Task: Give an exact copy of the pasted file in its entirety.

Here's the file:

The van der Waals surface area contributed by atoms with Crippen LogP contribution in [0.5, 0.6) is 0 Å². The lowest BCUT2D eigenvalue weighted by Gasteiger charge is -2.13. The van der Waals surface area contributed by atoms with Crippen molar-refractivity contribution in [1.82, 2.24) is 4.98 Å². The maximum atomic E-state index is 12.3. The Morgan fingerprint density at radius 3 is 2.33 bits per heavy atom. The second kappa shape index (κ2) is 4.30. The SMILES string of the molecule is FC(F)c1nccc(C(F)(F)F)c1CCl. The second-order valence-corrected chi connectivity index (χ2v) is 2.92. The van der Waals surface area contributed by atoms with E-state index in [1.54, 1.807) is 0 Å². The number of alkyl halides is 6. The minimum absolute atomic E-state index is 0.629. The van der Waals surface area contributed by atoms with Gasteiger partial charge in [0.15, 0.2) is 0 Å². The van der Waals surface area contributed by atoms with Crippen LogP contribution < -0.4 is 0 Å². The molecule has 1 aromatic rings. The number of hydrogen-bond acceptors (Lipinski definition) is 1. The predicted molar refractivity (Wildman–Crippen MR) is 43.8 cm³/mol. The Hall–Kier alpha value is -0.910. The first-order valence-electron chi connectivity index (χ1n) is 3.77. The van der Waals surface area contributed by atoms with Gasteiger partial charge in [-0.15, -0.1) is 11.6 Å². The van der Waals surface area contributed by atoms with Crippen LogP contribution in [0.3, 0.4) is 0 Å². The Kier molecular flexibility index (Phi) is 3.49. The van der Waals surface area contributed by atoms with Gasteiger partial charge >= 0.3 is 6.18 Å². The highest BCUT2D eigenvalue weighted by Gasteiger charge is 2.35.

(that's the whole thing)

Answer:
The van der Waals surface area contributed by atoms with Crippen LogP contribution in [0.5, 0.6) is 0 Å². The lowest BCUT2D eigenvalue weighted by Gasteiger charge is -2.13. The van der Waals surface area contributed by atoms with Crippen molar-refractivity contribution in [1.82, 2.24) is 4.98 Å². The maximum atomic E-state index is 12.3. The Morgan fingerprint density at radius 3 is 2.33 bits per heavy atom. The second kappa shape index (κ2) is 4.30. The SMILES string of the molecule is FC(F)c1nccc(C(F)(F)F)c1CCl. The second-order valence-corrected chi connectivity index (χ2v) is 2.92. The van der Waals surface area contributed by atoms with E-state index in [1.54, 1.807) is 0 Å². The number of alkyl halides is 6. The minimum absolute atomic E-state index is 0.629. The van der Waals surface area contributed by atoms with Gasteiger partial charge in [0.15, 0.2) is 0 Å². The van der Waals surface area contributed by atoms with Crippen LogP contribution < -0.4 is 0 Å². The molecule has 1 aromatic rings. The number of hydrogen-bond acceptors (Lipinski definition) is 1. The predicted molar refractivity (Wildman–Crippen MR) is 43.8 cm³/mol. The Hall–Kier alpha value is -0.910. The first-order valence-electron chi connectivity index (χ1n) is 3.77. The van der Waals surface area contributed by atoms with Gasteiger partial charge in [-0.15, -0.1) is 11.6 Å². The van der Waals surface area contributed by atoms with Crippen LogP contribution in [0.3, 0.4) is 0 Å². The Kier molecular flexibility index (Phi) is 3.49. The van der Waals surface area contributed by atoms with Gasteiger partial charge >= 0.3 is 6.18 Å². The highest BCUT2D eigenvalue weighted by Gasteiger charge is 2.35.